No bill, no support. Drawing the battlelines, social crusader Anna Hazare Tuesday said he would resume his movement for the Jan Lokpal bill with the Oct 13 by-election in Hisar in Harayan where he would campaign against the Congress. He also hit out at Prime Minister Manmohan Singh for being "remote controlled".

The Congress was quick to react. Law Minister Salman Khurshid said in New Delhi that citizens were free to vote for anybody. And Abhishek Singhvi, who heads the parliamentary standing committee looking into the Jan Lokpal bill and other versions of the Lokpal bill, said the panel was not in a confrontationist mood.

Taking on the Congress, Hazare said at a press conference in his village in Ralegan Siddhi, in Maharashtra's Ahmednagar district, that his campaign for a strong anti-graft Jan Lokpal (ombudsman) bill would continue after Dussehra. And if the Congress blocked the law, he would ask people not to vote for it.

"Depending on my schedule, I shall go to Hisar and hold a couple of public meetings there. If not I shall send a video message to the people of Hisar explaining how the Congress has blocked the Jan Lokpal (ombudsman) bill and urge them not to vote for the party," Hazare declared.

He said civil society activists had written to all the major candidates contesting the Hisar by-poll asking them whether or not they supported the Jan Lokpal bill, Team Anna's version of the anti-graft bill.

"While a majority of them have already replied in the affirmative, there is no response from the Congress. If the Congress does not clarify its stand in the next couple of days, then after Dussehra (Oct 6), I plan to go to Hisar," Hazare said.

The agitation would then be taken to Uttar Pradesh and to Punjab, Goa, Uttarakhand and Manipur, where assembly elections are due next year, to force the United Progressive Alliance (UPA) government to "live up to its promise" of passing Team Anna's version of the Lokpal bill.

"If, as the UPA has assured, the bill is not passed during the ensuing winter session of parliament, we shall name the Congress and urge people not to vote for it," Hazare asserted, virtually giving an ultimatum to the government.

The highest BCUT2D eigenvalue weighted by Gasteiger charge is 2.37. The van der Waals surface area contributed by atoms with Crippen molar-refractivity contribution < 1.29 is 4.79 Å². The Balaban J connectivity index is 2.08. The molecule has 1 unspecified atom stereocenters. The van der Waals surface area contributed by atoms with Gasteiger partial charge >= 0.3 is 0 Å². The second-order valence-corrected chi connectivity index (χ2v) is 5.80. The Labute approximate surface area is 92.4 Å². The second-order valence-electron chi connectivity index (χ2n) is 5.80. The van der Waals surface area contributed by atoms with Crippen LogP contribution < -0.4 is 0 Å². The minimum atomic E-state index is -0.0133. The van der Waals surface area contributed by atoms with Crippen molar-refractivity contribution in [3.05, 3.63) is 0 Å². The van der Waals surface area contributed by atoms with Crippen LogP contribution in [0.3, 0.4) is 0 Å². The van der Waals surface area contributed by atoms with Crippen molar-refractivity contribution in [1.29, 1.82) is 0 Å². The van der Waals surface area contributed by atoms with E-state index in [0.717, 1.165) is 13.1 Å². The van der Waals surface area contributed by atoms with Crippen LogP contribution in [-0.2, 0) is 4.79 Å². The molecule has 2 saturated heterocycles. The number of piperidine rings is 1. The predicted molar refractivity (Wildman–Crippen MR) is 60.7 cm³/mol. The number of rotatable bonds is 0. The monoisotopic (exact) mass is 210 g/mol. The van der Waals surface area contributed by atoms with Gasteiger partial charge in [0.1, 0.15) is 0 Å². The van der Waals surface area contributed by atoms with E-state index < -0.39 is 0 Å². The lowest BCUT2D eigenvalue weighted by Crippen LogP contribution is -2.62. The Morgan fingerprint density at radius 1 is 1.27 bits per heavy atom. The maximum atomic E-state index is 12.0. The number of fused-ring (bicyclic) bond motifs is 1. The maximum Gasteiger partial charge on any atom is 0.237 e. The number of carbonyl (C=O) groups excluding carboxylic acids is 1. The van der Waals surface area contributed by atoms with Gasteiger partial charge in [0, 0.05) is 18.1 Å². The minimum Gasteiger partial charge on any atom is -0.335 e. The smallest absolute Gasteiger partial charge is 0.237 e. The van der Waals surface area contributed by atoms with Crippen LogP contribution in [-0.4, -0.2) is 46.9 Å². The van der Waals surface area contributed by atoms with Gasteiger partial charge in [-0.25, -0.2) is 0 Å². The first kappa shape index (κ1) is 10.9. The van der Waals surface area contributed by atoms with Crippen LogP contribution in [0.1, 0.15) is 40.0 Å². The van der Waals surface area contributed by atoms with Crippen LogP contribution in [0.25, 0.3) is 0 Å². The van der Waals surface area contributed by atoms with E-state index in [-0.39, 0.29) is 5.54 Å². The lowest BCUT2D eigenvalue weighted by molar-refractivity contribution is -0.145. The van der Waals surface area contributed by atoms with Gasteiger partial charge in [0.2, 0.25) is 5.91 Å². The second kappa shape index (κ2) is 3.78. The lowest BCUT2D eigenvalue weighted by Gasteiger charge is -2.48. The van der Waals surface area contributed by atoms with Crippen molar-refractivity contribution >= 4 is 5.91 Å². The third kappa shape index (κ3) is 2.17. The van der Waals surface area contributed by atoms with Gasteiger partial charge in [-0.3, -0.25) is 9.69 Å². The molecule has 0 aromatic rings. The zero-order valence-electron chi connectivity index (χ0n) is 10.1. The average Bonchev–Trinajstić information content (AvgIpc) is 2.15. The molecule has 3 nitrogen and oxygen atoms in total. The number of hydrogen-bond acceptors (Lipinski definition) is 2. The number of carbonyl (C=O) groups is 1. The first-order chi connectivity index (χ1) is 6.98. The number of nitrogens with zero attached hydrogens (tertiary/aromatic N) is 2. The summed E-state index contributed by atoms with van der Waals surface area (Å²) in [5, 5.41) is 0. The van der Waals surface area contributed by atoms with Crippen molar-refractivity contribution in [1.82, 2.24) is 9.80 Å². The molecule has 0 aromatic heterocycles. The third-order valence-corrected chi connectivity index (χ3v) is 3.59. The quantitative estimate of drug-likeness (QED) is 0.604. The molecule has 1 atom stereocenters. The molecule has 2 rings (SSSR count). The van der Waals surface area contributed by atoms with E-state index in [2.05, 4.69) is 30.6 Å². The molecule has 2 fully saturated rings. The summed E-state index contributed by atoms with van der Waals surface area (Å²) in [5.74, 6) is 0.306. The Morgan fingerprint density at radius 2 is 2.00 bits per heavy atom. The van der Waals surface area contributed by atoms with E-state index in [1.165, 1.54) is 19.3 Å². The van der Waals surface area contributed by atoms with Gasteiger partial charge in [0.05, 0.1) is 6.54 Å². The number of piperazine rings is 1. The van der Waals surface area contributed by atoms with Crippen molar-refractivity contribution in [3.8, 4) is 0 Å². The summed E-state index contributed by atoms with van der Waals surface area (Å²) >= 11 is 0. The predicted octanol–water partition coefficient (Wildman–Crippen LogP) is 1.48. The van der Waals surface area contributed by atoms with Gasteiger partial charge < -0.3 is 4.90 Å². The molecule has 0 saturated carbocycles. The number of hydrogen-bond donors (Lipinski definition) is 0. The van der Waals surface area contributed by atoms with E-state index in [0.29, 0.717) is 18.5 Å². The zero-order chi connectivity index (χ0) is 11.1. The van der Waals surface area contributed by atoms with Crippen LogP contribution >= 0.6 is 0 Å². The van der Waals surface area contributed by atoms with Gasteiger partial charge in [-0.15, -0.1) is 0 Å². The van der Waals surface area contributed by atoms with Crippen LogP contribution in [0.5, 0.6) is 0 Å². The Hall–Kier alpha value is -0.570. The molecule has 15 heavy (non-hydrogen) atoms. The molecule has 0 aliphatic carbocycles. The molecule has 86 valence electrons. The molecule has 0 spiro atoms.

He also announced that he would sit on a three-day hunger strike in Lucknow -- three days before polling begins in Uttar Pradesh -- to create awareness on the bill and the "attempts by the Congress to scuttle it".

Hazare said if the Jan Lokpal bill is passed, then they would not hold any agitation. Instead, they would appeal to the people to check the antecedents of the candidates and vote for the good ones.

Hazare, whose 12-day fast in August for a strong anti-corruption bill galvanised thousands across India, also hit out at the prime minister. He remarked sarcastically that Manmohan Singh was surrounded by "so many remote controls" that his good intentions would not be much use to the country.

As Hazare stepped up the ante, the government reacted equally vehemently.

"It is their decision. Every citizen is free to vote for anybody. Congress will only do its work, perform its duties and Congress will then go back to people when the duty is performed," Khurshid said.

Parliamentary standing committee chairman Singhvi added: "A parliamentary process is underway. The committee is trying its best to deal with substantive and real issues. We are not in any manner in an argumentative or confrontationist mode."

Former law minister Shanti Bhushan, a key member of Team Anna, was of the view that the Congress would emerge with a single party majority in the 2014 elections if it accepted and enacted the hotly contested Jan Lokpal bill.

"If they don't do it, then people are entitled to draw the inference that they are not serious and the reason behind that only can be that if a strong Lokpal comes into existence probably some of them who are involved in corruption might find themselves in jail."